Lenton, Lincolnshire

From Wikipedia, the free encyclopedia
Jump to navigation Jump to search

Saint Peter's Church, Lenton - geograph.org.uk - 87071.jpg
St Peter's Church, Lenton
Lenton is located in Lincolnshire
Location within Lincolnshire
OS grid referenceTF025305
• London95 mi (153 km) S
Civil parish
Shire county
Sovereign stateUnited Kingdom
Postcode districtNG33
Dialling code01476
AmbulanceEast Midlands
UK Parliament
List of places
52°51′32″N 0°28′44″W / 52.859°N 0.479°W / 52.859; -0.479Coordinates: 52°51′32″N 0°28′44″W / 52.859°N 0.479°W / 52.859; -0.479

Lenton is a hamlet in the district of South Kesteven, Lincolnshire, England. It is situated approximately 7 miles (11 km) south-east from Grantham, and is part of the Lenton, Keisby and Osgodby civil parish .


The village is sometimes known as Lavington, and the name may have come from the Old English Lâfa, and the characteristic suffix -ton.[1] The village is listed in the Domesday Book as "Lavintone".[2]

Millennium Lychgate

Lenton parish church is dedicated to St Peter.[3][4]

The ecclesiastical parish is part of the North Beltisloe Group of parishes[5] in the Deanery of Beltisloe in the Diocese of Lincoln.[6] From 2006 to 2011 the incumbent was The Revd Richard Ireson,[7] who was succeeded by The Revd Mike Doyle in 2012.[8]

The village erected a new Lychgate to mark the Millennium.[4] A previous exhibition to raise funds for the church, The Host of Angels Experience, returned in 2012.[4][8]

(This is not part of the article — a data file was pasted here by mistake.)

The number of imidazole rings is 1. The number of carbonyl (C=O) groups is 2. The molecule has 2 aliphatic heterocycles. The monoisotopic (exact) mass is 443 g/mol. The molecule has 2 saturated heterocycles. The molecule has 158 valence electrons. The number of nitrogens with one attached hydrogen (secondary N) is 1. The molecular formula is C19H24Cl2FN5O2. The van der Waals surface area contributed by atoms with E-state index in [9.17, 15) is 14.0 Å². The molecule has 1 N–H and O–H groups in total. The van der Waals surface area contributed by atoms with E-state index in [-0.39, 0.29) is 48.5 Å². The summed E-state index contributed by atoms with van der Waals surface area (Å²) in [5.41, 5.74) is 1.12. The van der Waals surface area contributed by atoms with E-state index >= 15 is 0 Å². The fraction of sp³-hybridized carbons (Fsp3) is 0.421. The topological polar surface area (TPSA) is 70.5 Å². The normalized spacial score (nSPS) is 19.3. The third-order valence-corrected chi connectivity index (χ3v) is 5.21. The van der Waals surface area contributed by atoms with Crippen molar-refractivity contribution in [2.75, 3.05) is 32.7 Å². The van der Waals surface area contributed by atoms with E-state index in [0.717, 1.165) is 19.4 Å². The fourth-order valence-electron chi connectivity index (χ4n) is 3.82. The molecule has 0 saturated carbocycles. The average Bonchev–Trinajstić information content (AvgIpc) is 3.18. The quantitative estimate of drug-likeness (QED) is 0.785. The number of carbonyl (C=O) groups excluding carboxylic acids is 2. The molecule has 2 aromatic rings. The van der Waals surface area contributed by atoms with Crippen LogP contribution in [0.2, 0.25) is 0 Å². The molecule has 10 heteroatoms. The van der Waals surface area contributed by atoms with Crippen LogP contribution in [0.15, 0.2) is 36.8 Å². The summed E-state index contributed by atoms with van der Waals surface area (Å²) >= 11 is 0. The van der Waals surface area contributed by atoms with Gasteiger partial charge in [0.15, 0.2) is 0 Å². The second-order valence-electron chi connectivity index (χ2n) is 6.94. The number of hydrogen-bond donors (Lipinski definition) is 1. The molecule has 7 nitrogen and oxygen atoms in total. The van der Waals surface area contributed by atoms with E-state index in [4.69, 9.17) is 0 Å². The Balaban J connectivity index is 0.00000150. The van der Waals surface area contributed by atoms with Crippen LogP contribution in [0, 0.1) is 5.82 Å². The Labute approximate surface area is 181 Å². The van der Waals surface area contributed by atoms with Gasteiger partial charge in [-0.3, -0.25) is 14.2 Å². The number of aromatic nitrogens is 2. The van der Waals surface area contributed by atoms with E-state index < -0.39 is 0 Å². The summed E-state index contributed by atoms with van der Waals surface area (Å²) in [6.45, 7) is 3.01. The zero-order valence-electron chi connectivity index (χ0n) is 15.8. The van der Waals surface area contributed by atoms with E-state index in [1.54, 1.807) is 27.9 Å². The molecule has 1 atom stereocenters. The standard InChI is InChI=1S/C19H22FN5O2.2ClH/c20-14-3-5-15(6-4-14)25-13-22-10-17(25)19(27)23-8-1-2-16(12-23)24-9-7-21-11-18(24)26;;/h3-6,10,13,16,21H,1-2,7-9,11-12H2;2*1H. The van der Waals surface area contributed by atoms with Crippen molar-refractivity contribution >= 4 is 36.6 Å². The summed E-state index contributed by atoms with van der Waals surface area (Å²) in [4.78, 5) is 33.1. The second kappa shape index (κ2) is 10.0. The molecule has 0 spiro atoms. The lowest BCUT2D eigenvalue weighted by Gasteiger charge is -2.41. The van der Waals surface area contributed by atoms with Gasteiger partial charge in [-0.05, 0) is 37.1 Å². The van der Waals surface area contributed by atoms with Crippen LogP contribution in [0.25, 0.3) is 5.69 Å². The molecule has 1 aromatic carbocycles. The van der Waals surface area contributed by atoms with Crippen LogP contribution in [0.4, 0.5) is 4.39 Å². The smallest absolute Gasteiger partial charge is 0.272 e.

Lavington Lake is a local fishing facility.[1]

Other hamlets in the area are Hanby, Keisby Osgodby and Pickworth. Larger villages close by include Ropsley, Folkingham and Ingoldsby.[9]

Lost Villages[edit]

The village is associated with the site of the lost medieval settlement of Little Lavington, 0.5 miles (0.8 km) to the north-east.[10][11]

South of the village is the site of the lost settlement of Osgodby whose name survives in the name of the parish.[12]

Notable people[edit]

  • Edward Bradley – vicar of Lenton in the 1870s, writer and illustrator of The Adventures of Mr. Verdant Green, the story of an Oxford University undergraduate.
  • The village is the burial place of the first and second baronets both called Sir William Armyne. They were both leading puritans in Lincolnshire and supporters of the Parliamentary cause in the Civil War.


  1. ^ Mills, A. D. (2003). A Dictionary of British Place-Names.[page needed]
  2. ^ "Domesday Maps Online". contains a facsimili of the Domesday Book entry
  3. ^ Historic England. "Church of St Peter (348745)". PastScape. Retrieved 17 March 2010.
  4. ^ a b c "Web site of St Peter's Church".
  5. ^ "St. Peter's Church, Lenton", Northbeltisloeparishes.co.uk. Retrieved 14 May 2012
  6. ^ "Lenton P C C" Archived 16 July 2011 at the Wayback Machine; Diocese of Lincoln. Retrieved 14 May 2012
  7. ^ "North Beltisloe Group Council Report for PCC AGMs."; Boothby.org.uk. PDF download required. Retrieved 14 May 2012
  8. ^ a b "North Beltisloe web site".
  9. ^ Bourne & Heckington: Billingborough & Morton (Map) (3 ed.). 1:25000. OS Explorer Map. OSGB. 2006. p. 248. ISBN 978-0-319-23811-0. Retrieved 17 March 2010.
  10. ^ Historic England (2007). "Little Lavington or Lenton (348765)". PastScape. Retrieved 10 April 2010.
  11. ^ "Little Lavington: TF030310"; Gridreferencefinder.com. Retrieved 23 April 2012
  12. ^ Historic England (2007). "Osgodby (348406)". PastScape. Retrieved 10 April 2010.

External links[edit]